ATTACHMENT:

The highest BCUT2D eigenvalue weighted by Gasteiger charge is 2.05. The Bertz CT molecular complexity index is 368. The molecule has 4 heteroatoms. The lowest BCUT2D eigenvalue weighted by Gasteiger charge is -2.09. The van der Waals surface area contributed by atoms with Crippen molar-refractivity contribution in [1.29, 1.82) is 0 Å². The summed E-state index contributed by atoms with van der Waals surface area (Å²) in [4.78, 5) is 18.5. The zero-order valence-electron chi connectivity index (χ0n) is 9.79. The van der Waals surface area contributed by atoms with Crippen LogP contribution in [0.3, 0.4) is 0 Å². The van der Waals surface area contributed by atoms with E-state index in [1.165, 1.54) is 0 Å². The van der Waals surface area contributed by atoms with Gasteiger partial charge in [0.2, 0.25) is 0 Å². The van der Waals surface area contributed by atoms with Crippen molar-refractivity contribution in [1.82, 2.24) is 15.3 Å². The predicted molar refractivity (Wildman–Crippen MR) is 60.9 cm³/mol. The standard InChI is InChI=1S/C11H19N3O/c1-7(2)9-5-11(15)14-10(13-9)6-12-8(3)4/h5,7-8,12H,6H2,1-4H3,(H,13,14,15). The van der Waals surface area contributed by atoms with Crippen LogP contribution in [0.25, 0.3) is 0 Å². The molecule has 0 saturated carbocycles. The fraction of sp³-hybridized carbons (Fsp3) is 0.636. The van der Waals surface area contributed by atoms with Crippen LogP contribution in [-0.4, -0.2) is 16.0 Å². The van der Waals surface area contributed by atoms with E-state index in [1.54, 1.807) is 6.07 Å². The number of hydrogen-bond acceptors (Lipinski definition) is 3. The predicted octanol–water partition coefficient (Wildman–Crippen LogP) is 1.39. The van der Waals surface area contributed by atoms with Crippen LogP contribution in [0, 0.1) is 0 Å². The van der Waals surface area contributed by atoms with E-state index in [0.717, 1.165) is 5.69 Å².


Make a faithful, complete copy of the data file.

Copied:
The highest BCUT2D eigenvalue weighted by Gasteiger charge is 2.05. The Bertz CT molecular complexity index is 368. The molecule has 4 heteroatoms. The lowest BCUT2D eigenvalue weighted by Gasteiger charge is -2.09. The van der Waals surface area contributed by atoms with Crippen molar-refractivity contribution in [1.29, 1.82) is 0 Å². The summed E-state index contributed by atoms with van der Waals surface area (Å²) in [4.78, 5) is 18.5. The zero-order valence-electron chi connectivity index (χ0n) is 9.79. The van der Waals surface area contributed by atoms with Crippen LogP contribution in [0.3, 0.4) is 0 Å². The van der Waals surface area contributed by atoms with E-state index in [1.165, 1.54) is 0 Å². The van der Waals surface area contributed by atoms with Gasteiger partial charge in [0.2, 0.25) is 0 Å². The van der Waals surface area contributed by atoms with Crippen molar-refractivity contribution in [1.82, 2.24) is 15.3 Å². The predicted molar refractivity (Wildman–Crippen MR) is 60.9 cm³/mol. The standard InChI is InChI=1S/C11H19N3O/c1-7(2)9-5-11(15)14-10(13-9)6-12-8(3)4/h5,7-8,12H,6H2,1-4H3,(H,13,14,15). The van der Waals surface area contributed by atoms with Crippen LogP contribution in [0.25, 0.3) is 0 Å². The molecule has 0 saturated carbocycles. The fraction of sp³-hybridized carbons (Fsp3) is 0.636. The van der Waals surface area contributed by atoms with Crippen LogP contribution in [-0.4, -0.2) is 16.0 Å². The van der Waals surface area contributed by atoms with E-state index in [1.54, 1.807) is 6.07 Å². The number of hydrogen-bond acceptors (Lipinski definition) is 3. The predicted octanol–water partition coefficient (Wildman–Crippen LogP) is 1.39. The van der Waals surface area contributed by atoms with Crippen LogP contribution in [0, 0.1) is 0 Å². The van der Waals surface area contributed by atoms with E-state index in [0.717, 1.165) is 5.69 Å².